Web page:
by Ranga Rohini C
In keeping with the goal of increasing public transport usage from 41 to 70 per cent of all motorised trips, Chennai has been investing in various rapid transit projects. While much of this investment is being made in the urban core, most large-scale development is happening in peripheral areas where transit access is scarce. The result is greater dependence on private vehicles, more time spent stuck in traffic, and inefficient use of our transit resources. This begs the question: are new rapid transit lines enough to build and sustain patronage? What does it mean to have a transit-oriented city?
Our present approach to city building is decidedly car-oriented. Though only 6 per cent of trips are made by cars, we regulate building activities based on the ease of accessing a property by car. Denser development is allowed on wider roads. Trips are expected to happen on private vehicles, so development norms stipulate the minimum number of parking spaces that buildings must provide.
The existing paradigm is making the city less and less affordable. As Chennaiites become richer, per capita consumption of floor space has increased. With residential prices skyrocketing within city limits, many families are forced to shift to unserviced, peripheral areas to find lower cost housing. These areas are farther away from employment, education, and recreational opportunities.
Transit-oriented development offers a new approach to city building. This approach recognises that our city will remain in gridlock unless we ensure that new development happens in areas with good access to public transport. It also recognises that we must revitalise the core areas of our city, using redevelopment to bring improved public amenities and new life to transit-oriented neighbourhoods.
If we want to increase the supply of affordable, well-located housing, higher built densities must be allowed. Regulations must encourage the redevelopment of serviced land that is vacant or underutilised. A case in point is Ahmedabad, which permits an FSI of 4 to 5.4 along its 88 km bus rapid transit (BRT) network, as compared to an FSI of 2.7 in the rest of the city.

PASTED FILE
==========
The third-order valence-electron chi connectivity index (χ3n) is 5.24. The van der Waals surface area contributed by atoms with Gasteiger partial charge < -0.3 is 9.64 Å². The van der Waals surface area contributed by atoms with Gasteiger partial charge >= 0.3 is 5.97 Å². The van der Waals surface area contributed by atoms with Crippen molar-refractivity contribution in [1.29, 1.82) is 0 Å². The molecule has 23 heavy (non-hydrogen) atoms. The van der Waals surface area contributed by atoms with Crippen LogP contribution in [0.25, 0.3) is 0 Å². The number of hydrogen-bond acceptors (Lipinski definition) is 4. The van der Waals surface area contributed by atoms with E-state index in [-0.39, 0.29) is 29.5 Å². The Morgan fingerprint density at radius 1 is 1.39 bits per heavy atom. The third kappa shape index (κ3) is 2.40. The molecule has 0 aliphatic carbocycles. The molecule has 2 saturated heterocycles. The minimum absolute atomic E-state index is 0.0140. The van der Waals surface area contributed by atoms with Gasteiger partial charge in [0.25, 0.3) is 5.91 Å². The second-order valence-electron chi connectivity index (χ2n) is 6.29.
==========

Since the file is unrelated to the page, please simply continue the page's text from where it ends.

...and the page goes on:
To ensure that new buildings support street life, urban design guidelines must be adopted to ensure “eyes on the street.” Mixed-use buildings that open directly onto the street must be encouraged. Compound walls must be prohibited to improve general street conditions and deter public urination. A fine-grained street network with small block structure must be developed to enable direct access to rapid transit stations. Regulations can ensure that private developments contribute to a better public realm in return for enjoying the benefits of higher FSI.
A common concern is that higher density will lead to more traffic. Yet traffic results from vehicles, not density. Denser development that is supported by adequate walking, cycling, and public transport networks can actually reduce the use of private vehicles in the city. Transit-oriented areas require effective management and enforcement systems to regulate the use of street space. While the Corporation of Chennai is moving toward adoption of an advanced IT-based on-street parking system, the off street parking supply also must be limited to ensure that people shift to public transport.
Providing quality services and infrastructure throughout a sprawling city can be quite challenging. With a transit-oriented approach, provision of urban services can be prioritised and service delivery optimised. Higher revenue leveraged from this increased development potential can be used to finance strengthening and upgrading of infrastructure and service delivery in the local area.
As Chennai continues to grow, it must aim to be a compact city where residents live with within a half hour commute by public transport to any major destination in the city. Transit-oriented development is not a new concept. Ideas of living and walking to work have existed and continue to exist in Indian cities. Historic cores like Mylapore continue to be a destination for residents in the city, anchored by local landmarks, commerce and vibrant street life. We need to build on these traditions and use our new rapid transit systems to shift the focus of city building to people—and away from vehicles.
This article was adapted and published in Times of India.